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NWTF and Partners Plant Over 53,000 Trees on the Shawnee National Forest

Photo courtesy of the NWTF
For more information, contact Pete Muller at (803) 637-7698 or pmuller@nwtf.net

EDGEFIELD, S.C.—After over eight hours of driving and some heavy lifting, NWTF Forester Chase Seals and a group of Shawnee National Forest staff returned from the Mason State Tree Nursery to southern Illinois with a trailer containing 53,950 trees, all set to boost the overall health of the Shawnee. What lay ahead of them was a weeks-long, sunup-to-sun-down tree-planting marathon.

"We are lucky to have hired a good contractor to help with the plantings, but it was long days for sure," said Seals, who manages the NWTF's stewardship agreements on the national forest. "Overall, it took six full days to get all 53,950 trees in the ground."

Throughout the week, the team planted trees in two distinct areas, one upland planting and one bottomland planting. The bottomland planting encompassed a 122-acre area adjacent to the Big Muddy River Levee. This planting was done to rehab the existing pin oaks and ash stand, which have been vastly reduced due to insect infestations.

The ash borer epidemic completely wiped out the ash ecosystem in the bottomlands, evident in the large canopy gaps within the area. Likewise, gall wasps are beginning to impact the existing pin oak species negatively.

“Parasitic wasps inject young tree branches with growth-regulating chemicals that cause the formation of galls (abnormal tissue growth),” Seals said. “These galls harbor the wasp’s larvae, which emerge two to three years later as adults. These galls often kill the branch past where the tree is infected and yield a decrease in canopy size. In most cases, this infestation is not too harmful to the trees, but in southern Illinois, we are seeing gall infestations so bad that the trees are dying off after multiple years due to their canopy being severely reduced.”

Luckily, the gall wasps do not appear to impact white oak species and many other red oaks. The 122-acre planting consisted of trees that would mimic the native bottomland hardwood ecosystem while also being more resistant to the insect infestation plaguing the area. Trees planted included overcup oak, swamp white oak, swamp chestnut oak, cherrybark oak, bur oak, pecan and bald cypress.
The second planting in the uplands of the national forest was a smaller 14-acre planting designed as an experiment.

“We underplanted a small pine stand to establish oaks before a future thinning operation,” Seals said. “The experiment will assess oak survival post-harvest or through a timber harvest. We planted the stand dense on a 9-by-9 (foot) spacing, about 538 trees to the acre. The hypothesis is that the oaks will establish and the harvest operation will have a minor impact on the young oaks. If this holds, it will likely be a future silviculture practice here on the Shawnee to convert the non-native pine stands back to the native oak ecosystem.”
Both of the tree-planting projects were made possible thanks to a generous grant from the Arbor Day Foundation.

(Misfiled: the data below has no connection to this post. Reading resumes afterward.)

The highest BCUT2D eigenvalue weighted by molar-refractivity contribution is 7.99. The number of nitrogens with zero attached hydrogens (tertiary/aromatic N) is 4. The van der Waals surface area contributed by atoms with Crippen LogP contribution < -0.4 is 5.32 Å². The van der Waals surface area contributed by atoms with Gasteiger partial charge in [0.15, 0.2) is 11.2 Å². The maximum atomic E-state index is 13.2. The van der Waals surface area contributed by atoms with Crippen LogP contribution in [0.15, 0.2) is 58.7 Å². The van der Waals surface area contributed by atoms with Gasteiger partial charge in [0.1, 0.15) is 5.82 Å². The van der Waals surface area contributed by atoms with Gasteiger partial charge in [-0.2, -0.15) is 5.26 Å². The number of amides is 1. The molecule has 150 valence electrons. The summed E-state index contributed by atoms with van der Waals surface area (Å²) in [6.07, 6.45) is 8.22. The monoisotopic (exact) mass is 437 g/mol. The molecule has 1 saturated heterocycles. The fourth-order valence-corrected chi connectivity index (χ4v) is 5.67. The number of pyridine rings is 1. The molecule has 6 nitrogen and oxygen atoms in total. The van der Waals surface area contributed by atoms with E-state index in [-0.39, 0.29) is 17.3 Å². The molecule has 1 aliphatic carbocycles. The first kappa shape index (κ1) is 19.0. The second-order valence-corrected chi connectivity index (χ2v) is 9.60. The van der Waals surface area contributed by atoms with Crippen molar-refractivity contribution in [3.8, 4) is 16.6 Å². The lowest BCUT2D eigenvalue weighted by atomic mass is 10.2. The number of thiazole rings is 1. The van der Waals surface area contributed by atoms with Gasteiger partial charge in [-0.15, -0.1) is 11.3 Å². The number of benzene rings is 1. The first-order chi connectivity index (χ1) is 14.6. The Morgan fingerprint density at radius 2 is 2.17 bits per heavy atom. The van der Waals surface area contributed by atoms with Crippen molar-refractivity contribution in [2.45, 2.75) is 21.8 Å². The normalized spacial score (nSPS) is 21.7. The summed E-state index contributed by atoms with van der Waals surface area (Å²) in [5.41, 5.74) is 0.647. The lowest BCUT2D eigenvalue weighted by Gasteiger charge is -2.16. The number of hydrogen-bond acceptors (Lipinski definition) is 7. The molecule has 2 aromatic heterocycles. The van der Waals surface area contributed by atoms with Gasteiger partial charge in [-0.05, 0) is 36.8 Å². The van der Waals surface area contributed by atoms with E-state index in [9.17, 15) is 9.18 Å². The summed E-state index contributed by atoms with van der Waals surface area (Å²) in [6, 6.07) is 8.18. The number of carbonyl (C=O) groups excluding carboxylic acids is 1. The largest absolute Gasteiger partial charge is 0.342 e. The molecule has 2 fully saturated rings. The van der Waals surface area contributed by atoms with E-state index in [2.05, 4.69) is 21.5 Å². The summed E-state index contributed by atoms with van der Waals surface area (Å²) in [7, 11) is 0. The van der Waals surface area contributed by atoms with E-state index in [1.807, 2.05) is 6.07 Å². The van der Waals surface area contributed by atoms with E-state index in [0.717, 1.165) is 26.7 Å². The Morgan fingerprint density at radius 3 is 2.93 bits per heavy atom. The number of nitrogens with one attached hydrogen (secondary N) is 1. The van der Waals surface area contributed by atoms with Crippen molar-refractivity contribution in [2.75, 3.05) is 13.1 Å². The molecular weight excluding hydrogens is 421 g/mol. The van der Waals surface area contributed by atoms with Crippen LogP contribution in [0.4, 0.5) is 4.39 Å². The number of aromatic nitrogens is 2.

The NWTF originally applied for the grant in 2020 and was awarded $26,900; however, when it came time to plant, due to inflation, the price for trees had gone up significantly. The Arbor Day Foundation stepped up and contributed another $8,000 to ensure the NWTF and the Forest Service achieve their original plans.

The tree plantings are part of a larger agreement on the national forest, dubbed the Buttermilk Hill Wildlife Stewardship Agreement. The agreement is a multi-pronged forest health restoration project to restore the forest's native oak-hickory ecosystem.
Various management practices, such as timber stand improvement, invasive species control and mastication, have enhanced almost 900 acres of the forest. And thanks to the 136 acres from the recent tree plantings, the total now is over 1,000 acres enhanced.
The work has far-reaching benefits, and wild turkeys are noticing.“It's a pretty great feeling when you see a turkey or someone texts you a picture of a turkey in an area where we've done work,” Seals said.

The NWTF has another stewardship agreement on the Shawnee called the Log Mark Pine Stewardship Project, which is also a multi-purposed project that includes a variety of forest management practices. Work through this agreement is benefitting the Little Cache Reservoir Area and Cretaceous Hills area of the national forest. To date, the NWTF and partners have completed 1,135 acres of forest stand improvement and invasive species control work through this additional agreement.

The 280,000-acre national forest is the state's largest piece of public land and is heavily used for outdoor recreation. The work through the collaborative efforts of the NWTF, the Forest Service, Arbor Day Foundation and Illinois Extension Forestry is increasing critical ecosystems for the wildlife that call them home and improving overall recreation ability for outdoor enthusiasts in the Prairie State.

About the National Wild Turkey Federation
Since 1973, the National Wild Turkey Federation has invested over half a billion dollars into wildlife conservation and has positively impacted over 23 million acres of critical wildlife habitat. The NWTF has also invested over $9 million into wild turkey research to guide the management of the wild turkey population and to ensure sustainable populations into perpetuity. The organization continues to deliver its mission by working across boundaries on a landscape scale through its Four Shared Values: clean and abundant water, healthy forests and wildlife habitat, resilient communities, and robust recreational opportunities. With the help of its dedicated members, partners and staff, the NWTF continues its work to provide Healthy Habitats. and Healthy Harvests. for future generations.

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